John Storm, senior lecturer (scholarship) in management and EMBA programmes director at the University of Aberdeen’s Business School, brings a global perspective to the discussion.

He returned to the UK recently having spent 10 years in mainland China where he was involved in corporate training programmes and worked closely with a range of educational institutions worldwide.

He now oversees the university’s EMBA programme that includes courses delivered in London, predominantly attracting people from the Middle East, and an offering in Shanghai that launched in January 2020.

Storm says: “In mainland China, we’re very Shanghai-centric and get a lot of interest from hospitality, finance and emerging technologies, such as renewables. We have strong presence from Fortune 500 companies, so we attract a lot of big-name hitters.”

The average age of the cohort tends to be in the 40s and participants have usually reached a relatively senior level in their careers, having gained about 15 or 20 years of experience.

Storm says there are more diverse reasons for deciding to do an EMBA than just career enhancement. “We’re typically attracting people who are already near the peak of their careers. They are starting to consider life-meaning and life-purpose and thinking about what comes next in terms of personal fulfilment. There is that degree of stepping back and looking at things more broadly.”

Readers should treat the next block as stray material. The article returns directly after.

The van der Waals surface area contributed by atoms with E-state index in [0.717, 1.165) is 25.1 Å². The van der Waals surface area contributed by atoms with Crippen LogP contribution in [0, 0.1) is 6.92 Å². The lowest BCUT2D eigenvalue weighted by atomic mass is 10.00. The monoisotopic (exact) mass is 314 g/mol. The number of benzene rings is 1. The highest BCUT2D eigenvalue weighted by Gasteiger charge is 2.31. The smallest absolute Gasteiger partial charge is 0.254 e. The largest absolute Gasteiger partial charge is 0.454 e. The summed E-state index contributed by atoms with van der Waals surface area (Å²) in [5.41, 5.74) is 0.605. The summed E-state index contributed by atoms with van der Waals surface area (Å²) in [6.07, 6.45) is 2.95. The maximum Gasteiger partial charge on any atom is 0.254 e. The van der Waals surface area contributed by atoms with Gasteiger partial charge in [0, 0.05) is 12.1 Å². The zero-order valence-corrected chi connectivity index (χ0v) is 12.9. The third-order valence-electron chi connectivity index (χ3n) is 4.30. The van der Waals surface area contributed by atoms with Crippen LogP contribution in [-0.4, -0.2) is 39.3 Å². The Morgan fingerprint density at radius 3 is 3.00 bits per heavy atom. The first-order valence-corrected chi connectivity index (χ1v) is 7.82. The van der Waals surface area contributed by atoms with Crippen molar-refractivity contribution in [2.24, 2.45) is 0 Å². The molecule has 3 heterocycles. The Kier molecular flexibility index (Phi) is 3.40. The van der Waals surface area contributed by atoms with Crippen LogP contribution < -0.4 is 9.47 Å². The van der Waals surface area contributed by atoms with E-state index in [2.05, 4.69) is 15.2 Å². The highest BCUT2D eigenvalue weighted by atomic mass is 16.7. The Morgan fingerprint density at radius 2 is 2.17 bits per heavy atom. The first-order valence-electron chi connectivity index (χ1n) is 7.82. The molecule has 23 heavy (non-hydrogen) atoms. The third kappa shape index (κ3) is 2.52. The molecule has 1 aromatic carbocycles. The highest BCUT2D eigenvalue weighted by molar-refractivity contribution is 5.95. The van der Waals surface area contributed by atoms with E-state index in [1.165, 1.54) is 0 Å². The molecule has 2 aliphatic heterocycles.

“Also in the business world we say it is not what you know, not who you know, but it’s about who knows you. On our Shanghai programme we usually get between 25 to 30 participants and they become a close knit group of people, so that determines business relationships.

“On executive programmes it’s not unusual for participants and their companies to be doing multi-million dollar contracts with each other. The expansion of networks is of tremendous value.”

Glasgow Caledonian University (GCU) offers a range of qualifications for business, ranging from risk management to its MBA and Doctorate of Business Administration (DBA). Its Glasgow School for Business and Society executive education offerings are available in distance learning formats, as well as part-time, full-time and hybrid options. Distance learning can be a real benefit for part-time professional learners, allowing flexible study that accommodates employment demands.

Professor John Lennon, Dean at GCU’s Glasgow School for Business and Society, says: “Our DBA attracts candidates from the private, public and third sector and provides an innovative route to doctoral qualifications in business. The DBA allows executives from a range of organisations to build knowledge and experience whilst providing the potential to engage in in-depth and meaningful applied research in a specific area that is relevant to them or their organisation.”